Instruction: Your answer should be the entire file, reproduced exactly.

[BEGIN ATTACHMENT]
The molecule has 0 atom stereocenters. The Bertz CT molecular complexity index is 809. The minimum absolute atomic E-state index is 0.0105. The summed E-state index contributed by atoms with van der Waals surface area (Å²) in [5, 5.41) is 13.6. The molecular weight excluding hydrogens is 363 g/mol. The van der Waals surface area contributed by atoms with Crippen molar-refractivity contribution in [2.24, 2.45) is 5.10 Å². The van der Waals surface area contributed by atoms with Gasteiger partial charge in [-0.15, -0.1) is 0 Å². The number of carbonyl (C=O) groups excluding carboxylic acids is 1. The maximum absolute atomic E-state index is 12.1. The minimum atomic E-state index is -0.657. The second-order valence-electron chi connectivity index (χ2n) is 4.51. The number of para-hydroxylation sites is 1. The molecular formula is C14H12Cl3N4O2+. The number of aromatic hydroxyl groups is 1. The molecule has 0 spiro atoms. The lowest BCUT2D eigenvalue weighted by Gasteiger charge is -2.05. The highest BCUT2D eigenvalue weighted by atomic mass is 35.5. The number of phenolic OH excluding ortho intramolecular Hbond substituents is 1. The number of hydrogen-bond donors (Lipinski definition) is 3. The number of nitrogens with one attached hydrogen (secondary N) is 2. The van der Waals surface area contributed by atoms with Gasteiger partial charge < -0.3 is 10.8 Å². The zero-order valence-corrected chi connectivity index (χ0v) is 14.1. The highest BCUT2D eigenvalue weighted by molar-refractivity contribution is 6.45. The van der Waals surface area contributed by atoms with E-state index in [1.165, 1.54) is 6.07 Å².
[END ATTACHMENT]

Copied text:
The molecule has 0 atom stereocenters. The Bertz CT molecular complexity index is 809. The minimum absolute atomic E-state index is 0.0105. The summed E-state index contributed by atoms with van der Waals surface area (Å²) in [5, 5.41) is 13.6. The molecular weight excluding hydrogens is 363 g/mol. The van der Waals surface area contributed by atoms with Crippen molar-refractivity contribution in [2.24, 2.45) is 5.10 Å². The van der Waals surface area contributed by atoms with Gasteiger partial charge in [-0.15, -0.1) is 0 Å². The number of carbonyl (C=O) groups excluding carboxylic acids is 1. The maximum absolute atomic E-state index is 12.1. The minimum atomic E-state index is -0.657. The second-order valence-electron chi connectivity index (χ2n) is 4.51. The number of para-hydroxylation sites is 1. The molecular formula is C14H12Cl3N4O2+. The number of aromatic hydroxyl groups is 1. The molecule has 0 spiro atoms. The lowest BCUT2D eigenvalue weighted by Gasteiger charge is -2.05. The highest BCUT2D eigenvalue weighted by atomic mass is 35.5. The number of phenolic OH excluding ortho intramolecular Hbond substituents is 1. The number of hydrogen-bond donors (Lipinski definition) is 3. The number of nitrogens with one attached hydrogen (secondary N) is 2. The van der Waals surface area contributed by atoms with Gasteiger partial charge < -0.3 is 10.8 Å². The zero-order valence-corrected chi connectivity index (χ0v) is 14.1. The highest BCUT2D eigenvalue weighted by molar-refractivity contribution is 6.45. The van der Waals surface area contributed by atoms with E-state index in [1.165, 1.54) is 6.07 Å².